I was also accused of being a cynic and not giving Brier his dues for his role as an enthusiastic ambassador to the layperson. This is what I'm going to discuss here, along with some of my thoughts on the study of history in general.
I have a bachelor's degree in computer science and in biology. As a layperson, I'm very interested in the study of history but find the tendency towards the portrayal of opinion as fact, and the seeming acceptance of this within the field is disturbing.
In a biological paper, evidence is king. You do not make an assertion unless you have hard data to back it up, and you accept that your peers are going to shred you if that evidence is flawed. I would like to see this same principle applied in historical works, but I find that even in papers not aimed at laypeople, seemingly farfetched and currently unprovable hypotheses are thrown out with minimal and circumstantial evidence to back them up. A good example of this aimed at the layperson is Joan Fletcher's "discovery" of Nefertiti's mummy. Her evidence to back this discovery was a)a fragment of hair nearby looked like it might have been styled in the style of a wig popular in the general time period of the queen. b) the mummy was damaged and in a royal tomb, and even though it had been cached there, she seemed to take this as evidence that the mummy was royalty and that it was damaged as an act of spite (appropriate to one involved in heresy, ie. Nefertiti.) and c) an arm found near the mummy was bent in the style often used with mummies of queens, (and also other royals and nobles, depending on the time period.
A paper on this would have been torn up nine-ways from Sunday, but this woman was given a TV special and allowed to present this theory to the general public...who can't be expected to know any better.
Some would say that the enthusiasm exhibited by Fletcher is a credit to Egyptology. I think she's doing more of a disservice to the field by spreading bad information. Anyone who truly becomes interested in Egyptology based on her TV special probably would have become interested by a TV special that was more substantiated. There are plenty of interesting things to say about Nefertiti without venturing into the realm of utter bullshit.
The problem with history is twofold. We can't write a history paper like a biological paper because history is determined by human emotions. To understand history, you must try to understand why people behave the way they do and the mechanisms within society that allow for it. The trouble is this: a person can never truly know how another person feels. A person explains the emotions of others by projecting their own emotions onto others, which may or may not correspond with how others actually feel. We can make educated guesses on why people act in certain ways based on textual evidence and archaeological evidence from the times in which they lived. Sadly, the further back in time we go from the present, the fewer keys we have to deducing why people did what they did, and we are left with guesswork. When you blindly guess at the emotions of others, and therefore the reasons why certain figures in power acted a certain way, you are at best telling why YOU would do something, and at worst, you're telling a fairytale. Even worse is trying to piece together the actions of ancient people based on how you think they must have felt.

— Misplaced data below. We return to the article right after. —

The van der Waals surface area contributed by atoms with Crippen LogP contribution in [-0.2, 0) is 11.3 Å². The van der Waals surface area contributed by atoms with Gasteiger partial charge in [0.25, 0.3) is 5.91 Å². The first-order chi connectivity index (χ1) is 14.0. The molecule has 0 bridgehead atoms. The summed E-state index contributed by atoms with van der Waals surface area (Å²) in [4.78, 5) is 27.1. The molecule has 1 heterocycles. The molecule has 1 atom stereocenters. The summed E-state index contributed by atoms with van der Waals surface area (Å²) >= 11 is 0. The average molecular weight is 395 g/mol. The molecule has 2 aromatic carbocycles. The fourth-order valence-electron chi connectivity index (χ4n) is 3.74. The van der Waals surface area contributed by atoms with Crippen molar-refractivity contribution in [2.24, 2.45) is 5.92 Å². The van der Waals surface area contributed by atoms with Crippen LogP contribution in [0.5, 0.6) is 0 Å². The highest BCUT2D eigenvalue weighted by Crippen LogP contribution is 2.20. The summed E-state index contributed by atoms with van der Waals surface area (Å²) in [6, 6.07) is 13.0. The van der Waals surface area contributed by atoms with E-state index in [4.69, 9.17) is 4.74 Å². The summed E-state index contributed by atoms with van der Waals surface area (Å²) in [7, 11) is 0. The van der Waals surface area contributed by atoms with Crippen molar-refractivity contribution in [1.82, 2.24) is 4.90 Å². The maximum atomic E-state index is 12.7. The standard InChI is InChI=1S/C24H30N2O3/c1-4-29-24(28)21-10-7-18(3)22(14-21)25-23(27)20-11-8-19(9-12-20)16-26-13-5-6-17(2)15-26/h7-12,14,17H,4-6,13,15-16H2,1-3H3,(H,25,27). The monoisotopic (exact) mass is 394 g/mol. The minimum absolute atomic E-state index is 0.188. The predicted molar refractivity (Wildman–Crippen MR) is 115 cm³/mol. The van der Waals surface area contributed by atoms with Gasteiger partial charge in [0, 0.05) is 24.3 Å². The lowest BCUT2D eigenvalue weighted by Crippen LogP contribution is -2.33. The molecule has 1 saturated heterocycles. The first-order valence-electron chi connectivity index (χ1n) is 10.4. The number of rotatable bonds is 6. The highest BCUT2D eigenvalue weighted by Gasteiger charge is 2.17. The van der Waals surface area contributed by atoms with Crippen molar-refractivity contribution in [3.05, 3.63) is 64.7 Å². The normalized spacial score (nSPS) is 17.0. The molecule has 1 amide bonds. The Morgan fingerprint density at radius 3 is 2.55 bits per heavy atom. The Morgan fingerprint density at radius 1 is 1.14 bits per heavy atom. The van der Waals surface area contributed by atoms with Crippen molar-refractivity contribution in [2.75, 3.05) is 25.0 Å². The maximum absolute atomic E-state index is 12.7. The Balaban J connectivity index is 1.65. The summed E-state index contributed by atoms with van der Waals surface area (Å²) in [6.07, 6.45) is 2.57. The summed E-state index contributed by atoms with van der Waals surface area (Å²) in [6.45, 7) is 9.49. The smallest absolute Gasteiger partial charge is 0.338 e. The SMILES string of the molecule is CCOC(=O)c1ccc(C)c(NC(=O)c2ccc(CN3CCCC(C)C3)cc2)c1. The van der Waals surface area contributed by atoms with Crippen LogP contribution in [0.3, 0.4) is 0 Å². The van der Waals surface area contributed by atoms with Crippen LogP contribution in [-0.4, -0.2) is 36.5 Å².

Case in Point: Dr. Brier's Murder of Tutankhamun. Dr. Brier deduces that King Tut was murdered based on a fracture in the skull of his mummy, which has been thoroughly manhandled at least twice since its discovery and once during mummification. King tut was obviously smacked upside the head with a blunt object. Who did it? Brier thinks it was Ay, pretty much because he thinks Ay had something to gain from it. (Ay was an old man who was king for a very short time before he died.). Brier writes a whole book about how Tutankhamun was murdered with no actual hard evidence aside from a fracture in the boy-king's skull which could be a pre-mortem injury....and the emotions which Brier projects onto the people around Tut at the time of his death.
I feel that this trap is a lot easier to fall into in history than in the hard sciences. We're emotionally invested in these historical figures. A little bit of storytelling can make these figures more relevant and more real to modern scholars. Sometimes, it seems like scholars, especially when talking to the layperson, confuse storytelling for factual evidence, and this is very troublesome.
In conclusion, if it were up to me, I'd like to read works on history where no conclusions are made without pretty solid epigraphical or archaeological evidence to back them up. Don't know why Tut died? Then just accept the fact you don't know and keep looking for clues. Make a hypothesis and test it by finding evidence that backs it up and evidence that doesnt and fairly weighing both.
I know that this is not "neat" and not "tidy", and sometimes not as interesting, but that's why God invented historical fiction. :)